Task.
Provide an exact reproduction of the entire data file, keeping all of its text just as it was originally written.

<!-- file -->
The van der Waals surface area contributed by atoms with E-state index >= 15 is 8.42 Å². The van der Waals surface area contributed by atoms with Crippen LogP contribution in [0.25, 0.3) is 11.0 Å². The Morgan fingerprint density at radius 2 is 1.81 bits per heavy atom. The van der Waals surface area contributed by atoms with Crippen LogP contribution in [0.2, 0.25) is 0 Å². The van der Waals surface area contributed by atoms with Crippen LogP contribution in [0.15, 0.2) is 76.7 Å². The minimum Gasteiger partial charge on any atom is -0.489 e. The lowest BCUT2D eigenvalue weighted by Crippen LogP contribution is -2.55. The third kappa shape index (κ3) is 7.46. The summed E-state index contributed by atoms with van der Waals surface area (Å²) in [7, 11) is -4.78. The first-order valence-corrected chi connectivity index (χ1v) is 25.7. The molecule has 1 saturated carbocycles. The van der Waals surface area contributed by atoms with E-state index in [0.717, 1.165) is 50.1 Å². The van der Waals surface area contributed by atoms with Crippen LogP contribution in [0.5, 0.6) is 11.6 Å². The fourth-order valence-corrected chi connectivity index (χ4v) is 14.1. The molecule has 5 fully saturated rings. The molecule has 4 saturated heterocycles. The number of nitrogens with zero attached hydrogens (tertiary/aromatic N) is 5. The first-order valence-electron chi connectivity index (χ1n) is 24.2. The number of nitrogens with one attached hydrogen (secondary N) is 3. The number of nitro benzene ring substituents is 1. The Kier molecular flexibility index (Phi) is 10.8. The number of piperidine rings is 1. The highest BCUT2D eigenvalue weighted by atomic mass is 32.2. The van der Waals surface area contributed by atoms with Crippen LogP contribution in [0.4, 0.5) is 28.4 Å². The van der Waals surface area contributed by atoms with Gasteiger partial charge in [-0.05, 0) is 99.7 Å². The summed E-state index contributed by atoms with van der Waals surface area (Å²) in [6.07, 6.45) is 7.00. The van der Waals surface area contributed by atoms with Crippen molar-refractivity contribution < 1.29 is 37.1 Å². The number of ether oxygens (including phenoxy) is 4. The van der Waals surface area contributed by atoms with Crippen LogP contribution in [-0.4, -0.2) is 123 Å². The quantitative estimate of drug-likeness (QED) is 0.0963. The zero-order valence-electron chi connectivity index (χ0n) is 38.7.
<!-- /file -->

The van der Waals surface area contributed by atoms with E-state index >= 15 is 8.42 Å². The van der Waals surface area contributed by atoms with Crippen LogP contribution in [0.25, 0.3) is 11.0 Å². The Morgan fingerprint density at radius 2 is 1.81 bits per heavy atom. The van der Waals surface area contributed by atoms with Crippen LogP contribution in [0.2, 0.25) is 0 Å². The van der Waals surface area contributed by atoms with Crippen LogP contribution in [0.15, 0.2) is 76.7 Å². The minimum Gasteiger partial charge on any atom is -0.489 e. The lowest BCUT2D eigenvalue weighted by Crippen LogP contribution is -2.55. The third kappa shape index (κ3) is 7.46. The summed E-state index contributed by atoms with van der Waals surface area (Å²) in [7, 11) is -4.78. The first-order valence-corrected chi connectivity index (χ1v) is 25.7. The molecule has 1 saturated carbocycles. The van der Waals surface area contributed by atoms with E-state index in [0.717, 1.165) is 50.1 Å². The van der Waals surface area contributed by atoms with Crippen LogP contribution in [0.5, 0.6) is 11.6 Å². The fourth-order valence-corrected chi connectivity index (χ4v) is 14.1. The molecule has 5 fully saturated rings. The molecule has 4 saturated heterocycles. The number of nitrogens with zero attached hydrogens (tertiary/aromatic N) is 5. The first-order valence-electron chi connectivity index (χ1n) is 24.2. The number of nitrogens with one attached hydrogen (secondary N) is 3. The number of nitro benzene ring substituents is 1. The Kier molecular flexibility index (Phi) is 10.8. The number of piperidine rings is 1. The highest BCUT2D eigenvalue weighted by atomic mass is 32.2. The van der Waals surface area contributed by atoms with Crippen LogP contribution in [0.4, 0.5) is 28.4 Å². The van der Waals surface area contributed by atoms with Gasteiger partial charge in [-0.05, 0) is 99.7 Å². The summed E-state index contributed by atoms with van der Waals surface area (Å²) in [6.07, 6.45) is 7.00. The van der Waals surface area contributed by atoms with Crippen molar-refractivity contribution < 1.29 is 37.1 Å². The number of ether oxygens (including phenoxy) is 4. The van der Waals surface area contributed by atoms with Crippen LogP contribution in [-0.4, -0.2) is 123 Å². The quantitative estimate of drug-likeness (QED) is 0.0963. The zero-order valence-electron chi connectivity index (χ0n) is 38.7.